Associations, such as the South African Institute of Steel Construction (Saisc), allow for the further development of companies and the industry, as like-minded people are encouraged to share ideas, which, in turn, creates a better environment and prospects for the industry,” says software company Syspro customer and ecosystem enablement manager Doug Hunter.
He adds that bringing different views together – combining the old and the new – tends to foster innovation.
Syspro is focused on the manufacturing and distribution sectors, with its software development in enterprise requirements planning (ERP) enabling the company to assist steel manufacturers and companies in the industry, particularly those further down the supply chain, with their procurement, inventory management and production and sales processes in the making, distribution and management of their products, thereby enhancing customer service.
As a software business, Syspro believes that collaborating with people who are thinking about the future is essential and the companies that employ them are likely to be members of Saisc.
“Ultimately, members of Saisc are better-suited customers for us and optimise value out of the software, as their process understanding will help them use it more effectively with a future goal in mind,” Hunter suggests.
He points out that being a member of an association often means that the customer will have better governance, quality processing, standards of safety, efficiency and cost effectiveness, as well as a general positive approach towards the business.
And this is evident in the companies that Syspro works with that are members of Ssisc, emphasises Hunter.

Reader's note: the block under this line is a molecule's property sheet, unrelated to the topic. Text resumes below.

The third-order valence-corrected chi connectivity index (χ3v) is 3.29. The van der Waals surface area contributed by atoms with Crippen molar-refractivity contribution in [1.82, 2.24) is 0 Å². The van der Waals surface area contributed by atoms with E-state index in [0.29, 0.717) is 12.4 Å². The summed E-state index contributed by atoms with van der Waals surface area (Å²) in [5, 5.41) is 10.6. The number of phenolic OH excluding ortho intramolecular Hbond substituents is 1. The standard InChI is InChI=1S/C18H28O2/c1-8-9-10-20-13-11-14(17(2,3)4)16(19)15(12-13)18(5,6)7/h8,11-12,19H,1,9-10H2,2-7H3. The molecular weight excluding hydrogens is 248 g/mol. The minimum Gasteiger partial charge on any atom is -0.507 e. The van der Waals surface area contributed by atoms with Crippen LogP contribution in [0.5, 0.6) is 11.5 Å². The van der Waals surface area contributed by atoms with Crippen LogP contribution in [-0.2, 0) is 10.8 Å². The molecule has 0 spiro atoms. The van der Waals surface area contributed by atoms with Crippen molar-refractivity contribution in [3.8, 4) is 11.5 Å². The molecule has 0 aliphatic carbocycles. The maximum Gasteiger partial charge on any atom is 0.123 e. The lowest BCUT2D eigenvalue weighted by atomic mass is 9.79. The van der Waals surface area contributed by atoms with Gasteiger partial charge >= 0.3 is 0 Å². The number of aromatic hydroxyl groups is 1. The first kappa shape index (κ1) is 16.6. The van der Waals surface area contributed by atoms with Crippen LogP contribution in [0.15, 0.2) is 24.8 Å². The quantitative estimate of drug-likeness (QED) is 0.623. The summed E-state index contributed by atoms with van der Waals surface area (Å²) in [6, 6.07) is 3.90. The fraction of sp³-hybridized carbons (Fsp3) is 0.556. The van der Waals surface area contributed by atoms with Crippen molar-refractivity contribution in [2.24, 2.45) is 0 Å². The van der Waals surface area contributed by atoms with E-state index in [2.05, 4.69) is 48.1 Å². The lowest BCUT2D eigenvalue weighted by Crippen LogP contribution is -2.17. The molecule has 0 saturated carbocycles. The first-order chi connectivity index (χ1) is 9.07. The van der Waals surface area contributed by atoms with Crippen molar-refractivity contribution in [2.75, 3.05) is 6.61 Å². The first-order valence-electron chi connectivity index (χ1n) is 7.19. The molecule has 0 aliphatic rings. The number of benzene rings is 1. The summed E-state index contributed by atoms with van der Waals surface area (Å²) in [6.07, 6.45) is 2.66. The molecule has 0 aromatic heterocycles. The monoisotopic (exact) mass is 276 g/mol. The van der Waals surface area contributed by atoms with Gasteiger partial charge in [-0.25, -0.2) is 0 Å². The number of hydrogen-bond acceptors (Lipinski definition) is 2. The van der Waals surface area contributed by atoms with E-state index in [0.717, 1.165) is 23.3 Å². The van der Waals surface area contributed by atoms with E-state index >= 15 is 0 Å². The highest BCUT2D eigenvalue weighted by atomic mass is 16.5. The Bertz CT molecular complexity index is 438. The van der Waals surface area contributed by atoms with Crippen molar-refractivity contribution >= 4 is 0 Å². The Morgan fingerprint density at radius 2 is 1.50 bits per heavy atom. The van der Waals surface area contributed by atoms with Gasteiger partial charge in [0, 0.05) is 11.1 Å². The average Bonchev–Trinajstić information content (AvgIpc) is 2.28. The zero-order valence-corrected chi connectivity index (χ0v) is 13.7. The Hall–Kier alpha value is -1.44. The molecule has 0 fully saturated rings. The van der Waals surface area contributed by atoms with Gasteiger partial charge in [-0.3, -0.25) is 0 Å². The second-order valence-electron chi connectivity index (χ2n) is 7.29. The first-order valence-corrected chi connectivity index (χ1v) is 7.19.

Such membership also provides companies with an opportunity to learn through the association, its events and training seminars, as well as from other member companies, adds Hunter.
Syspro believes that its learning about the industry through the Saisc’s multiple offering, including its events, training sessions and course, is an opportunity for mutual benefit.
“We could create and deliver a module on an area of our business, such as Enabling Business Processes with ERP software, to provide insight into how to make business information technology (IT) work to help in the steel construction and manufacturing space,” suggests Hunter.
He adds that this will help enable processing including the distribution of companies’ products that institution members can use within the commercial process and supply chain.
Moreover, software companies like Syspro have a footing in steel construction, as their strength is the application of IT in industrial supply chains and helping to manufacture and distribute steel construction materials more efficiently and effectively.
“The mutual benefit is when we are able to help expose companies to how they should apply enabling software to help them manage their stock, inventory, sales orders, discount distribution, deliveries and other processes.
“Associations such as Saisc look at the whole supply chain and ensure efficiency across the board, which creates an overreaching benefit for the industry,” Hunter concludes.